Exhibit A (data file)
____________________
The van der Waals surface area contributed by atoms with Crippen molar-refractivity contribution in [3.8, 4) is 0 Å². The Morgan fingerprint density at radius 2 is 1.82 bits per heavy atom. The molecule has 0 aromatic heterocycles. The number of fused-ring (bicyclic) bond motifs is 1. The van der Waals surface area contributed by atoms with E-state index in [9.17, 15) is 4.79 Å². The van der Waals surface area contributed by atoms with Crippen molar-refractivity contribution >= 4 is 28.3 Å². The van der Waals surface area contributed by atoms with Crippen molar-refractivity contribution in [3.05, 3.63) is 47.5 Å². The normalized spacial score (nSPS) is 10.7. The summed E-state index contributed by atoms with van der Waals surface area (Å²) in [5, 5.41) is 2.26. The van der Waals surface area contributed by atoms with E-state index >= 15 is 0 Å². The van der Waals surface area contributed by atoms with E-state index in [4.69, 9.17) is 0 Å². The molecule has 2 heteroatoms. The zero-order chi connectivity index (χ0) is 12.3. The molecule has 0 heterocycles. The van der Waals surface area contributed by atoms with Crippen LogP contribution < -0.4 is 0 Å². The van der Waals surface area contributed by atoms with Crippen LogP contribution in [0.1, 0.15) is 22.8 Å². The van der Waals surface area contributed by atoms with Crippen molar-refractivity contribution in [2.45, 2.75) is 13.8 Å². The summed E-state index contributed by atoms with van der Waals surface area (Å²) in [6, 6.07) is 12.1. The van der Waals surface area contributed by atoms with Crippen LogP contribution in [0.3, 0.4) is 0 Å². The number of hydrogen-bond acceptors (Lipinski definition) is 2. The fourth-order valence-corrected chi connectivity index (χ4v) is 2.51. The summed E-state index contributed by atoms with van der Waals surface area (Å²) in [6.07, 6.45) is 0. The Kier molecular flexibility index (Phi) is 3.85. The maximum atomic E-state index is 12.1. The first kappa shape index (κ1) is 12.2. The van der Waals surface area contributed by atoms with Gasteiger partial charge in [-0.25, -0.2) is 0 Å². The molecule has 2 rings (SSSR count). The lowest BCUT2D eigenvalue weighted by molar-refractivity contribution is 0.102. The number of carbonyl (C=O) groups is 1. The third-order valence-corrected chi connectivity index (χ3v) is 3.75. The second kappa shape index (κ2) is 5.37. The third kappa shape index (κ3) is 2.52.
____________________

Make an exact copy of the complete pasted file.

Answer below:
The van der Waals surface area contributed by atoms with Crippen molar-refractivity contribution in [3.8, 4) is 0 Å². The Morgan fingerprint density at radius 2 is 1.82 bits per heavy atom. The molecule has 0 aromatic heterocycles. The number of fused-ring (bicyclic) bond motifs is 1. The van der Waals surface area contributed by atoms with E-state index in [9.17, 15) is 4.79 Å². The van der Waals surface area contributed by atoms with Crippen molar-refractivity contribution >= 4 is 28.3 Å². The van der Waals surface area contributed by atoms with Crippen molar-refractivity contribution in [3.05, 3.63) is 47.5 Å². The normalized spacial score (nSPS) is 10.7. The summed E-state index contributed by atoms with van der Waals surface area (Å²) in [5, 5.41) is 2.26. The van der Waals surface area contributed by atoms with E-state index >= 15 is 0 Å². The van der Waals surface area contributed by atoms with E-state index in [4.69, 9.17) is 0 Å². The molecule has 2 heteroatoms. The zero-order chi connectivity index (χ0) is 12.3. The molecule has 0 heterocycles. The van der Waals surface area contributed by atoms with Crippen LogP contribution < -0.4 is 0 Å². The van der Waals surface area contributed by atoms with Crippen LogP contribution in [0.1, 0.15) is 22.8 Å². The van der Waals surface area contributed by atoms with Crippen molar-refractivity contribution in [2.45, 2.75) is 13.8 Å². The summed E-state index contributed by atoms with van der Waals surface area (Å²) in [6, 6.07) is 12.1. The van der Waals surface area contributed by atoms with Crippen LogP contribution in [0.3, 0.4) is 0 Å². The number of hydrogen-bond acceptors (Lipinski definition) is 2. The fourth-order valence-corrected chi connectivity index (χ4v) is 2.51. The summed E-state index contributed by atoms with van der Waals surface area (Å²) in [6.07, 6.45) is 0. The Kier molecular flexibility index (Phi) is 3.85. The maximum atomic E-state index is 12.1. The first kappa shape index (κ1) is 12.2. The van der Waals surface area contributed by atoms with Gasteiger partial charge in [-0.25, -0.2) is 0 Å². The molecule has 2 rings (SSSR count). The lowest BCUT2D eigenvalue weighted by molar-refractivity contribution is 0.102. The number of carbonyl (C=O) groups is 1. The third-order valence-corrected chi connectivity index (χ3v) is 3.75. The second kappa shape index (κ2) is 5.37. The third kappa shape index (κ3) is 2.52.